Alistair McGrath notes at bethinking.org: [John] Hick appears to labour under the misunderstanding that where Christian frameworks are biased, those of liberalism are neutral and disinterested. as he comments on the popular Blind men around an Elephant story used by many to show how naive religion is. McGrath, and more so, Amy Orr-Ewing (But is it real? p26) expose the arrogance of this perspective.
Blaise Pascal famously wrote (as summarised on Wikipedia):
"...even though the existence of God cannot be determined through reason, a person should "wager" as though God exists, because so living has potentially everything to gain, and certainly nothing to lose."I've heard this used to try and persuade people to believe. I'm just not sure that is the best use of it. What seems more profitable is what it exposes in the person faced with the wager. Pascal indicates that if we start out neutrally then we ought to bet on God. The lack of willingness to take the bet indicates the lack of neutrality in humanity.
Amy Orr-Ewing has a lot to say about this in her new book 'But is it real?'
"...secular worldview... is uncritically accepted as being entirely unbiased and neutral in it's approach." (p24)And then countering the charge that a relationship with God is a crutch she observes:
"...this argument about projection cuts both ways. After all, isn't it equally possible to say that Freud and other atheists deny the existence of God out of a need to escape from a father figure... dismissing God as a psychological projection while claiming neutrality in our own psyche is disingenuous at best" (p45)What counts in a crutch is whether you need it and whether it can support you. Truth and reality count. And to the charge that being a Christian is an accident of geography and birth:
"...notice the arrogance of the assumption: you as a Christian are biased by the circumstanes of your life, but I as a sceptic am completely neutral in my thinking" (p59)To which she follows up by observing that being a British Christian isn't really going to be an accident of geography - it's actually pretty countercultural to be Christian in Britain today, as church attendance exposes.
Everyone comes with bias, the question is whether our biases and assumptions are based on truth and reality, or whether they're not. Given the vast claims that Christianity makes, about the possibility of personally knowing God - and our need for that it's worth investigating, worth considering seriously. Doing that, from the perspective of a Christian, we have everything to gain, and certainly nothing to lose.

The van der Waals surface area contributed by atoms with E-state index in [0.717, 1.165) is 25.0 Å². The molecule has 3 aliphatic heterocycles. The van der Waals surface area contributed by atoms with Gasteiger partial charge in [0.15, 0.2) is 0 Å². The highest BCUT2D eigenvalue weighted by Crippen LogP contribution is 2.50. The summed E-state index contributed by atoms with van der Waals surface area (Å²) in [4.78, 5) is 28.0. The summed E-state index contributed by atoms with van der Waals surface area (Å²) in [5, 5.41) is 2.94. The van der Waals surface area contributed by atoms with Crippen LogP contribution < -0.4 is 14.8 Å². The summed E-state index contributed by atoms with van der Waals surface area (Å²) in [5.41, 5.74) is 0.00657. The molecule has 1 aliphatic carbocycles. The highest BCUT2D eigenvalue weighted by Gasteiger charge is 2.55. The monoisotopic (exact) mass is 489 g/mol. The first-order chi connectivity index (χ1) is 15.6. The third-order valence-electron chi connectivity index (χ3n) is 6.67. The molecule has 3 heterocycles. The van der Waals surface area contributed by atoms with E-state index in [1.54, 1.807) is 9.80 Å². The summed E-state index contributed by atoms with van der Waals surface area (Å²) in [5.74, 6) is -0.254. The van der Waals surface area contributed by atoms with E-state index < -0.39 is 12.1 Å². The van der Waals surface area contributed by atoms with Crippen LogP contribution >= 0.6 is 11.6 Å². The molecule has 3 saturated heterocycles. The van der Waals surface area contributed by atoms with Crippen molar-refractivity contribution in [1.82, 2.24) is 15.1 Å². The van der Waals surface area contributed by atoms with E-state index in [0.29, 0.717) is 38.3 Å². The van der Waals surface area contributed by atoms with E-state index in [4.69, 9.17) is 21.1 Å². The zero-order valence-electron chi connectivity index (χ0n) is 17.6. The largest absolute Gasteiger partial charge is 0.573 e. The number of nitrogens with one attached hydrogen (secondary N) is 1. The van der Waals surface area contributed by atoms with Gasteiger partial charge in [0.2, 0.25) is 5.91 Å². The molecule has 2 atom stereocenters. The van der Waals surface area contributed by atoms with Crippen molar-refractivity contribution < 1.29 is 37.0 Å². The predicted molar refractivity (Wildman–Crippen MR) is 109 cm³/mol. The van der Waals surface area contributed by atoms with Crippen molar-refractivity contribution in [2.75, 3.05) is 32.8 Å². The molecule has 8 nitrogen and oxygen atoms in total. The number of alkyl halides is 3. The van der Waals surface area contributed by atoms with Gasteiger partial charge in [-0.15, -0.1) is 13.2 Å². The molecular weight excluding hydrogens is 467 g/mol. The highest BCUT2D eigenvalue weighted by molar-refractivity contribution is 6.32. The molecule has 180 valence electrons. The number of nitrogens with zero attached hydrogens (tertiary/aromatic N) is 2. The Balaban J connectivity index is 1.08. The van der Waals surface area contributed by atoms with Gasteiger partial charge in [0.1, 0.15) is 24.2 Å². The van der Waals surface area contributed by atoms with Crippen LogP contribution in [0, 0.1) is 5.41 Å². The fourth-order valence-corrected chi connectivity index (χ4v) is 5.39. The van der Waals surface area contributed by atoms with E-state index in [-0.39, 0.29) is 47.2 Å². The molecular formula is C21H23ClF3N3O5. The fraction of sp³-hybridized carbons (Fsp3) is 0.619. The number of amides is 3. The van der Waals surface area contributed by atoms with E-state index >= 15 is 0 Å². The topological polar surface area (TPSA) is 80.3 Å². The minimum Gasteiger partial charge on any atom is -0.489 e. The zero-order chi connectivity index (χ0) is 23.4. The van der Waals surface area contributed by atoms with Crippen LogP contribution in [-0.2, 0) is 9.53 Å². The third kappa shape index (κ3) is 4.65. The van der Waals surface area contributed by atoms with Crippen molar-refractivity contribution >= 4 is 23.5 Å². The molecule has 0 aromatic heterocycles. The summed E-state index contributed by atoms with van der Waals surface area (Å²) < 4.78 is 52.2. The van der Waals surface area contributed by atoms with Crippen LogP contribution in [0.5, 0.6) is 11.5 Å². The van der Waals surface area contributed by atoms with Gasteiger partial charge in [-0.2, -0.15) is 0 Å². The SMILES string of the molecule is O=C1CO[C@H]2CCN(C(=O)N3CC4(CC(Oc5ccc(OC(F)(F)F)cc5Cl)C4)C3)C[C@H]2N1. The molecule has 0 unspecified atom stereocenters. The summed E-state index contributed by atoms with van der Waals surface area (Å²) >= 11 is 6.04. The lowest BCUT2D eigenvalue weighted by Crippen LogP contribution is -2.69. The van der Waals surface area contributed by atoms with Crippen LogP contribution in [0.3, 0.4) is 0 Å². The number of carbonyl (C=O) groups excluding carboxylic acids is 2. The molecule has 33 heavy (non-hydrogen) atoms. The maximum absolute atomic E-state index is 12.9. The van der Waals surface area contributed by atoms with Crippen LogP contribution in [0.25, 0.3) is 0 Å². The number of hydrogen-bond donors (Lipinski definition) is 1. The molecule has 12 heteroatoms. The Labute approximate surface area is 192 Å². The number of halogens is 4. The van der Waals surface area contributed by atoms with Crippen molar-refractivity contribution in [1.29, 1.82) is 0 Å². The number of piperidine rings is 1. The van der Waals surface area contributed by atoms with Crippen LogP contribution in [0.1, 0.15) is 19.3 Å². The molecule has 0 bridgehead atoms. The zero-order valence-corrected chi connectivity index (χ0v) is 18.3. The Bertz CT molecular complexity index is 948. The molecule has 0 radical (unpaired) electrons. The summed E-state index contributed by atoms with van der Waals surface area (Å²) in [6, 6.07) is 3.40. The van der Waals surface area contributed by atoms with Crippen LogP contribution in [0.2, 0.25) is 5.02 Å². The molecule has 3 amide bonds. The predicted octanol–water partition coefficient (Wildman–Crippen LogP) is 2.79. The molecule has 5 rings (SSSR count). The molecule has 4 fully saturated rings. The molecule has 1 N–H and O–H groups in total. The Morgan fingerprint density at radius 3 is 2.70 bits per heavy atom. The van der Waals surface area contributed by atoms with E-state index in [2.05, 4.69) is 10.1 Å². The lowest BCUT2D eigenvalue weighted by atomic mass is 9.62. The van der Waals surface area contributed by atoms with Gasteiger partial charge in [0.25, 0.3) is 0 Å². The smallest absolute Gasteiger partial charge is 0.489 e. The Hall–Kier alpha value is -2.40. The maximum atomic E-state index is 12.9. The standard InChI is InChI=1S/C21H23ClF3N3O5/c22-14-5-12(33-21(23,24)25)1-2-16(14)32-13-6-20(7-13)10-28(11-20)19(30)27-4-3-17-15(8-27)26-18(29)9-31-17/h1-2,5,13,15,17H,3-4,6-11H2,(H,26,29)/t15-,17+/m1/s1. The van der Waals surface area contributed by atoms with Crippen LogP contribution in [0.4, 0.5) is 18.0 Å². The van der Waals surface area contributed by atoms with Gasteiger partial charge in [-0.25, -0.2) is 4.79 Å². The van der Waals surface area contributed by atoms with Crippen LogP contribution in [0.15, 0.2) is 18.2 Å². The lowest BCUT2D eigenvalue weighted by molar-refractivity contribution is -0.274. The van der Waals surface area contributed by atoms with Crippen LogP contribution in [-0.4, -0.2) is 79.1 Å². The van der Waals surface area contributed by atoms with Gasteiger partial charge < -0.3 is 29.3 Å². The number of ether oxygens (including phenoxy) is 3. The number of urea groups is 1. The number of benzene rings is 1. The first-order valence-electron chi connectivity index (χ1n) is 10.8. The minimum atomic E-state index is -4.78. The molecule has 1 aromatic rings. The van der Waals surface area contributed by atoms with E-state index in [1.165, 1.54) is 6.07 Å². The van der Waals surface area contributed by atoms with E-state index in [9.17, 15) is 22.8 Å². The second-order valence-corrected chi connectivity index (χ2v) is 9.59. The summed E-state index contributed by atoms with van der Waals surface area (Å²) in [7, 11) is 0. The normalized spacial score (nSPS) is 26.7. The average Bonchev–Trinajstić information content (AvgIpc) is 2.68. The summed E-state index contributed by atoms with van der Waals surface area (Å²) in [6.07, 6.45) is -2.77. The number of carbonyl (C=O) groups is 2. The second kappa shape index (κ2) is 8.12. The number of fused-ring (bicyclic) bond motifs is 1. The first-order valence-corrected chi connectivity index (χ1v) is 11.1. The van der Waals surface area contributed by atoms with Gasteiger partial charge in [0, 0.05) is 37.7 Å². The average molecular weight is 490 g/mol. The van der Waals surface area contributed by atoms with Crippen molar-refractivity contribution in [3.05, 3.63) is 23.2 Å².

Update/Edit in attempt to clarify (which may fail, but I'll try!)
God, if he exists, being a worthwhile bet isn't the reason to believe. If that were the best reason then it'd be a poor reason, not least because it doesn't work. I think what it exposes however is that we're not neutral to God by default. We're not sitting on a fence where it's all utterly 50:50 about whether to go with God or not. We're already against him.
The key persuasion to believe should be the resurrection of Jesus. This is part of why Christians were frustrated with Dawkins because his famous book didn't engage with that at all. His excuse being that Christians assume the possibility of God and revelation from God - just as he conversely assumes those things are impossible. Having assumptions is ok, but it'd be good to admit that we do. Which was the primary aim of the content of this post.
The question really then is, do we have good cause to have those assumptions, are they real and true. And that is the question that Amy Orr-Ewing's book is written to answer. And in a rather round-about my secondary aim was to suggest that you might like to read it!
Big Thread of Comments over at Rob Hulse's blog picking up on this post, go join in!
Amy Orr-Ewing works for The Zacharias Trust, has many articles and audios at bethinking.org and is the author of books including But is it real? and Why Trust the Bible?